Monday, 7 July 2008

Monday Heart Rate Variability Measurements


Before the start of my (re)training programme I thought I would take a HRV measurement to see how things compare with a short time ago when my problems hit and use them as an ongoing baseline to see how things are going over the next few weeks.

The first graph is simply an orthostatic HR trace having spent the first 5 minutes in a recumbent position, I then stood up and remained still for the next 5 minute period. As you can see my HR responds quickly when I stand (good sympathetic tone) and then slows quickly down and remains steady at about 10BPM higher than when recumbent indicating that my parasympathetic nervous system is also performing as it should. The graph below indicates good recovery and is a very positive indicator.

The next graph is the same data but this time looking at the R-R intervals, or the time between individual heart beats. A high level of HR variability is a good indicator, low variability generally indicates fatigue, illness, or some other physiological pressure. As you can see the trace is highly variable indicating a good and healthy sympathetic/parasympathetic balance, again a positive indicator of readiness to train.

The final graph (Poincare plot or scattergram) of today's series below is a further visual representation of HRV and indicates a healthy and rested picture, when overtrained, fatigued, ill or whatever the dots tend to bunch together as HRV decreases in these states.

By way of comparison below are three graphs showing data obtained 5 days ago, the differences are clear to see and show a poorly recovered/unwell picture, a picture which has prevailed for some time. The training on the day immediately prior to both sets of measurements was identical and I had been doing far less training before the earlier data (below) was collected, if anything I should have been more recovered.

The first graph below shows my HR trace, there is the expected HR spike on standing but a much poorer recovery after standing suggesting less than optimal parasympathetic nervous system function. It is interesting to note that my recumbent HR was almost identical for both tests but far higher when standing for the earlier test below. Resting HR data alone would have shown no appreciable difference in my recovery state!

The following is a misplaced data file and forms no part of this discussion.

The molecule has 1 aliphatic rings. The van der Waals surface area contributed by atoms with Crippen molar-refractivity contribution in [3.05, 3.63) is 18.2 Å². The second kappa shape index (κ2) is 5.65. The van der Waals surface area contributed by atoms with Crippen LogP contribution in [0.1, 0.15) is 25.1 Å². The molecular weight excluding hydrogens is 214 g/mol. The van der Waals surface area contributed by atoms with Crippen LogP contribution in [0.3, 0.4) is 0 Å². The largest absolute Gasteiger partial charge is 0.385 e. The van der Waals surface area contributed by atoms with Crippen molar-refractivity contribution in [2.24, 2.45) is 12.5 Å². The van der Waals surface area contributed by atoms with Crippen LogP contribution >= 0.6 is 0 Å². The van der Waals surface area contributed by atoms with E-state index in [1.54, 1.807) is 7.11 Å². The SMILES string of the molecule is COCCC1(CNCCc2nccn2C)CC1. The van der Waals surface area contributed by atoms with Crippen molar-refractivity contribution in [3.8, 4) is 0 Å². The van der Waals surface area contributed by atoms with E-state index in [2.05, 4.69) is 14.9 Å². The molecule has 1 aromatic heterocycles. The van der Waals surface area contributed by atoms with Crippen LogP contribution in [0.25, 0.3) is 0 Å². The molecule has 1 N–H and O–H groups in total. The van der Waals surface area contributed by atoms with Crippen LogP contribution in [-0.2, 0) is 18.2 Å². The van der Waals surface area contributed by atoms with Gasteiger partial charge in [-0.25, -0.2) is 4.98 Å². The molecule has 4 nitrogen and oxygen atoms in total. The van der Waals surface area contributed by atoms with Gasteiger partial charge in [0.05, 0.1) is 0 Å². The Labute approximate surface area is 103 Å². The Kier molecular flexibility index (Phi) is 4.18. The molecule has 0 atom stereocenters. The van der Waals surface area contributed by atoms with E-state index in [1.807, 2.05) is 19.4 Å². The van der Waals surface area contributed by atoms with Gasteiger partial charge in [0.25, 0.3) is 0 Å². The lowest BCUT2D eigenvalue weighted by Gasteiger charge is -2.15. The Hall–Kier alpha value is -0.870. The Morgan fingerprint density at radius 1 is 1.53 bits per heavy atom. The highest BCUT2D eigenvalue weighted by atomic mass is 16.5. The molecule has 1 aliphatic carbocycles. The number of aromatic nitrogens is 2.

The second comparison graph again illustrates the HRV data, ie. the time periods between individual beats. You can clearly see that although there is reasonable HR variabilty whilst at rest (recumbent) as soon as my system is stressed (by standing) the HR variability deteriorates sharply indicating poor recovery, fatigue, or incomplete recovery from illness.

The final comparison graph again illustrates the HRV data as a Poincare plot and clearly shows the bunching up of individual points indicating poor HR variability caused by one or several of the previously mentioned factors.

So, with all this in mind it looks like things are looking a lot more promising than they have been, I'm glad now that I've taken some time out and tried to give myself a chance to recover properly, onwards and upwards!


  1. Looks interesting - what hardware/software are you using to analyse HRV?

  2. Hi Anthony

    I'm using the Polar RS800 HRM but there is also a Polar cycling specific computer which will do the job also, I think Suunto make one too. The ability to record R-R intervals is on the Polar model specifications page on their website.

    The bottom line is that the unit needs to be capable of being set to record R-R intervals and for that data to be downloadable. The graphs are produced with the Polar software that came with the watch which is Polar ProTrainer 5 version 5.20.131, there may be a more recent version as yet not downloaded by me!

    Hope this helps and thanks very much for your interest.